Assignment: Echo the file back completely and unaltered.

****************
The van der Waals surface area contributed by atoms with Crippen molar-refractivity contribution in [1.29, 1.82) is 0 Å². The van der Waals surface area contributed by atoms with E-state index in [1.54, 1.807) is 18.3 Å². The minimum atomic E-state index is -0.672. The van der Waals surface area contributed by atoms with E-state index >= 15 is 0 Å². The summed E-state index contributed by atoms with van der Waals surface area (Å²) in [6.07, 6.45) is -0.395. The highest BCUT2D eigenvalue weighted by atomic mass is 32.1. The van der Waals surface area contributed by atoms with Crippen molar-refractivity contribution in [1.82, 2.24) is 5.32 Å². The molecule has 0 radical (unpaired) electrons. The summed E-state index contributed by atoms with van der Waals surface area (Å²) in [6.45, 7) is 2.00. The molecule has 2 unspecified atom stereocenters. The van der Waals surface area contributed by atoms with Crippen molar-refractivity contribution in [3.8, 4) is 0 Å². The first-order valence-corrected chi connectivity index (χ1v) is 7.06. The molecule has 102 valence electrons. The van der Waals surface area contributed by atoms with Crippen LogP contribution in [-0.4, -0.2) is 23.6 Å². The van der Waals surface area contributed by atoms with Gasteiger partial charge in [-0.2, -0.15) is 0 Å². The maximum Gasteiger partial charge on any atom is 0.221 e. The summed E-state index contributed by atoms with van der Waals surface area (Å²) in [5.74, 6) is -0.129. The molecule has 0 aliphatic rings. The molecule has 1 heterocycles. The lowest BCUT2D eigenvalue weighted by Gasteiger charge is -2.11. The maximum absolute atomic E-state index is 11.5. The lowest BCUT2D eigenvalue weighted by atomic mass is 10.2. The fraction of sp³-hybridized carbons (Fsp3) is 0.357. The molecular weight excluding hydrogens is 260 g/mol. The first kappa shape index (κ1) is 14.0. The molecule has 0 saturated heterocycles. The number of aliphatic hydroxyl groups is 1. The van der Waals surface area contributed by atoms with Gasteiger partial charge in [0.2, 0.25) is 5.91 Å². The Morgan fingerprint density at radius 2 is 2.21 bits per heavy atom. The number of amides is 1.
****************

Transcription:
The van der Waals surface area contributed by atoms with Crippen molar-refractivity contribution in [1.29, 1.82) is 0 Å². The van der Waals surface area contributed by atoms with E-state index in [1.54, 1.807) is 18.3 Å². The minimum atomic E-state index is -0.672. The van der Waals surface area contributed by atoms with E-state index >= 15 is 0 Å². The summed E-state index contributed by atoms with van der Waals surface area (Å²) in [6.07, 6.45) is -0.395. The highest BCUT2D eigenvalue weighted by atomic mass is 32.1. The van der Waals surface area contributed by atoms with Crippen molar-refractivity contribution in [1.82, 2.24) is 5.32 Å². The molecule has 0 radical (unpaired) electrons. The summed E-state index contributed by atoms with van der Waals surface area (Å²) in [6.45, 7) is 2.00. The molecule has 2 unspecified atom stereocenters. The van der Waals surface area contributed by atoms with Crippen molar-refractivity contribution in [3.8, 4) is 0 Å². The first-order valence-corrected chi connectivity index (χ1v) is 7.06. The molecule has 102 valence electrons. The van der Waals surface area contributed by atoms with Crippen LogP contribution in [-0.4, -0.2) is 23.6 Å². The van der Waals surface area contributed by atoms with Gasteiger partial charge in [-0.2, -0.15) is 0 Å². The maximum Gasteiger partial charge on any atom is 0.221 e. The summed E-state index contributed by atoms with van der Waals surface area (Å²) in [5.74, 6) is -0.129. The molecule has 0 aliphatic rings. The molecule has 1 heterocycles. The lowest BCUT2D eigenvalue weighted by Gasteiger charge is -2.11. The maximum absolute atomic E-state index is 11.5. The lowest BCUT2D eigenvalue weighted by atomic mass is 10.2. The fraction of sp³-hybridized carbons (Fsp3) is 0.357. The molecular weight excluding hydrogens is 260 g/mol. The first kappa shape index (κ1) is 14.0. The molecule has 0 saturated heterocycles. The number of aliphatic hydroxyl groups is 1. The van der Waals surface area contributed by atoms with Gasteiger partial charge in [0.2, 0.25) is 5.91 Å². The Morgan fingerprint density at radius 2 is 2.21 bits per heavy atom. The number of amides is 1.